Home BP Monitoring, Pharmacy Intervention Improves Chronic Hypertension
A combination of at-home blood pressure (BP) telemonitoring and management by clinical pharmacists dramatically reduced hypertension compared to traditional physician-based management, and the beneficial effects persisted at least six months after the intervention was terminated, according to a study published July 2 in the Journal of the American Medical Association.
All of the patients were chronically hypertensive at baseline, with a BP greater than 140/90 or greater than 130/80 for those with diabetes or chronic kidney disease. At six months, BP was controlled in 71.8 percent of the telemonitoring/pharmacy intervention group compared to 45.2 percent of the usual care group (p<0.001). At 12 months, BP was controlled in 71.2 percent of the telemonitoring/ pharmacy intervention group and 52.8 percent of the usual care group (p=0.005). At 18 months, six months after the final pharmacy management visit, BP was controlled in 71.8 percent of the telemonitoring/pharmacy intervention group and 57.1 percent of the usual care group (p=0.003).
"Compared with usual primary care, home BP telemonitoring with pharmacist management resulted in large improvements in BP control and substantial decreases in BP," wrote lead author Karen Margolis, MD, MPH, HealthPartners Institute for Education and Research, Minneapolis. "We observed maintenance of the level of BP control achieved at six months in the telemonitoring intervention group through 18 months. In contrast, BP control gradually improved in the usual care group, but remained substantially lower than the telemonitoring intervention group by an absolute 15 percent by 18 months."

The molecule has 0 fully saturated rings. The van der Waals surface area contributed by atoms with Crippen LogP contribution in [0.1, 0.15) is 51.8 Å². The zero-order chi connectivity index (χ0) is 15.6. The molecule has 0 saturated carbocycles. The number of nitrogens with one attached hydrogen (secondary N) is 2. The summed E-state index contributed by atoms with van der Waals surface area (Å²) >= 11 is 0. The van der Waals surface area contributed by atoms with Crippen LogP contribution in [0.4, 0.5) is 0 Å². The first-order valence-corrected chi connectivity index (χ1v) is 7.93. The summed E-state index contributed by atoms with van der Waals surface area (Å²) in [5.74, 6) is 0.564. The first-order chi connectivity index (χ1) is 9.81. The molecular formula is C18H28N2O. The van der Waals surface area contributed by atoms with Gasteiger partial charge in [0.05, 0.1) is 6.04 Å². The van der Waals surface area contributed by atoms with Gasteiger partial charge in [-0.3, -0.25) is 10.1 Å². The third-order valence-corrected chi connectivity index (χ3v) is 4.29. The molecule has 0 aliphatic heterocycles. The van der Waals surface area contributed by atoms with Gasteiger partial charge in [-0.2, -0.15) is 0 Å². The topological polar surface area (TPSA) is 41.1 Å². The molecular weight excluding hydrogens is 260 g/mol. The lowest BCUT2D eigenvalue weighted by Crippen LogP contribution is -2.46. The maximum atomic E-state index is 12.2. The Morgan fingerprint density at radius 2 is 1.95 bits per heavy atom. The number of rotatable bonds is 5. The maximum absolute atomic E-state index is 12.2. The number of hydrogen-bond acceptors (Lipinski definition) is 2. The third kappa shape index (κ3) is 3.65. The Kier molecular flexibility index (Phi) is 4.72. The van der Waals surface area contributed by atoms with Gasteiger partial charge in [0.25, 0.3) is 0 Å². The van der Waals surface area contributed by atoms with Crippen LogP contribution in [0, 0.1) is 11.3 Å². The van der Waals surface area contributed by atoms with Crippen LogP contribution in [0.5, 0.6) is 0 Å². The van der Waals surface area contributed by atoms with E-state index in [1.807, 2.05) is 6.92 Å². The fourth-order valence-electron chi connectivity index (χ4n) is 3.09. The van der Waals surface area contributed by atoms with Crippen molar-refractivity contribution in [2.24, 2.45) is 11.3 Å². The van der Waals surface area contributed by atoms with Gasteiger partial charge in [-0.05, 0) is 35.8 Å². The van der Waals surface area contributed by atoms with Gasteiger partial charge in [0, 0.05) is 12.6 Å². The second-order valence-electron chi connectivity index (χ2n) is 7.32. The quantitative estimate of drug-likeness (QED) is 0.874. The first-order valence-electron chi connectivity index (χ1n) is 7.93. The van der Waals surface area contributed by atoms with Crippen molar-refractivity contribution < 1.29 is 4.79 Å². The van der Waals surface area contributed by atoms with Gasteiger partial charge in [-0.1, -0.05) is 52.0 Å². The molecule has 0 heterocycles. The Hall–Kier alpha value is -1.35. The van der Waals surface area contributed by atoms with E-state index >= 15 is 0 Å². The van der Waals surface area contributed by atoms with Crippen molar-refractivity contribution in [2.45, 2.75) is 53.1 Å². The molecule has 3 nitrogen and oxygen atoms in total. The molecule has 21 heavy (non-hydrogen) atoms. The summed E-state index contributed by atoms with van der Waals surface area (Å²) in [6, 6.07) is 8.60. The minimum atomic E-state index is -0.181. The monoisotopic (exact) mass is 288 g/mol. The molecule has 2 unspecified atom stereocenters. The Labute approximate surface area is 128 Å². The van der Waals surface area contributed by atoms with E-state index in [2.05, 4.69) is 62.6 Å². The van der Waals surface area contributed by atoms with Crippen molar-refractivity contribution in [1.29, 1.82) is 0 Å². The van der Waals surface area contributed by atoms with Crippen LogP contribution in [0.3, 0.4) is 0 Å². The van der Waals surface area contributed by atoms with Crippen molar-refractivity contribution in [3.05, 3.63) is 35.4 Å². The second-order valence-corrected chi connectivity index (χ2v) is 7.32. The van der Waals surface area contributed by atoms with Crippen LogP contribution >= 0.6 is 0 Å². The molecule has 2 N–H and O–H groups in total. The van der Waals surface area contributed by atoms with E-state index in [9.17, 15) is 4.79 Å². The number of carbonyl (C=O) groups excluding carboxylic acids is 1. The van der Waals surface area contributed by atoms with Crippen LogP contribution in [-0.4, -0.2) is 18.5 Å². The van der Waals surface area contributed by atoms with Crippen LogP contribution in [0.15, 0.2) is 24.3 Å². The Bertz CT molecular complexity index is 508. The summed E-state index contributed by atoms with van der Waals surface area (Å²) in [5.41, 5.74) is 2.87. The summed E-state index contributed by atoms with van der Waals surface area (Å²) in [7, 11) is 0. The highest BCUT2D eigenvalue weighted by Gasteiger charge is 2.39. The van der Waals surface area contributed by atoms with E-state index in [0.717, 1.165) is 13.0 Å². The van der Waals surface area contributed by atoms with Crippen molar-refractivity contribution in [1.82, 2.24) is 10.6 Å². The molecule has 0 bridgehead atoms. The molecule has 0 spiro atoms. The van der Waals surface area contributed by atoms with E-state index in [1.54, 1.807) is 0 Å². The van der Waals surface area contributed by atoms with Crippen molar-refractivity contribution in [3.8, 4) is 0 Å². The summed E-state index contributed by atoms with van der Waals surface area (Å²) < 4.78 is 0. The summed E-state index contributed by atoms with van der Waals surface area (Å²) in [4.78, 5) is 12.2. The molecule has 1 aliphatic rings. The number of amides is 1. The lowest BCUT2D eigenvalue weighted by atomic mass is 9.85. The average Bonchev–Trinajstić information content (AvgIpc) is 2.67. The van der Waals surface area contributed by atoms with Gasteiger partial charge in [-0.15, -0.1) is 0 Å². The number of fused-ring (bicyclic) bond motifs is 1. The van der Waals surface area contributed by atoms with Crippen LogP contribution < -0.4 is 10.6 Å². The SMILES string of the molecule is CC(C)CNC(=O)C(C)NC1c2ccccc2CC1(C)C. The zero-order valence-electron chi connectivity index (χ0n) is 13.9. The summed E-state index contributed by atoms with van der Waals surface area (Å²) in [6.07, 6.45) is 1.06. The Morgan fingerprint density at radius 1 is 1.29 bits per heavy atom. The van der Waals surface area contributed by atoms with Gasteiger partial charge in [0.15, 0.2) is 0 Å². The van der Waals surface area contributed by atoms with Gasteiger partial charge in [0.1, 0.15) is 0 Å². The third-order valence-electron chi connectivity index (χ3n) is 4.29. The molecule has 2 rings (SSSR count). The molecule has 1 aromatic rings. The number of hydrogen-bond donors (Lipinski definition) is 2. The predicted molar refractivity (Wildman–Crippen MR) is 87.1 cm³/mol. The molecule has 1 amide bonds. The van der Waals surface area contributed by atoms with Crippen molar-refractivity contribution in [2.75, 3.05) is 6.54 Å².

Telemonitoring and pharmacist intervention added an estimated $1,350 per patient in direct care costs, Margolis added. While it may be possible to reduce per-patient costs through volume discounts for telemonitoring and more precise patient targeting, future analyses will examine indirect costs as well as long-term cost savings from averting hypertension-related adverse events.
"Margolis et. al. have demonstrated that hypertension treatment can be accomplished using a telemedicine system with home measured blood pressure and a pharmacist providing medication and lifestyle management," said Alfred A. Bove, MD, PhD, MACC, past president of the ACC. "Many hypertensive patients with no other serious comorbidities are amenable to a telemedicine based BP management system. Other studies have supported the concept of a nurse or pharmacist as the initial care provider for management of hypertension. With the large number of hypertensive patients, and the growing shortage of physicians, this type of care management system can play an important role in the treatment of hypertension."
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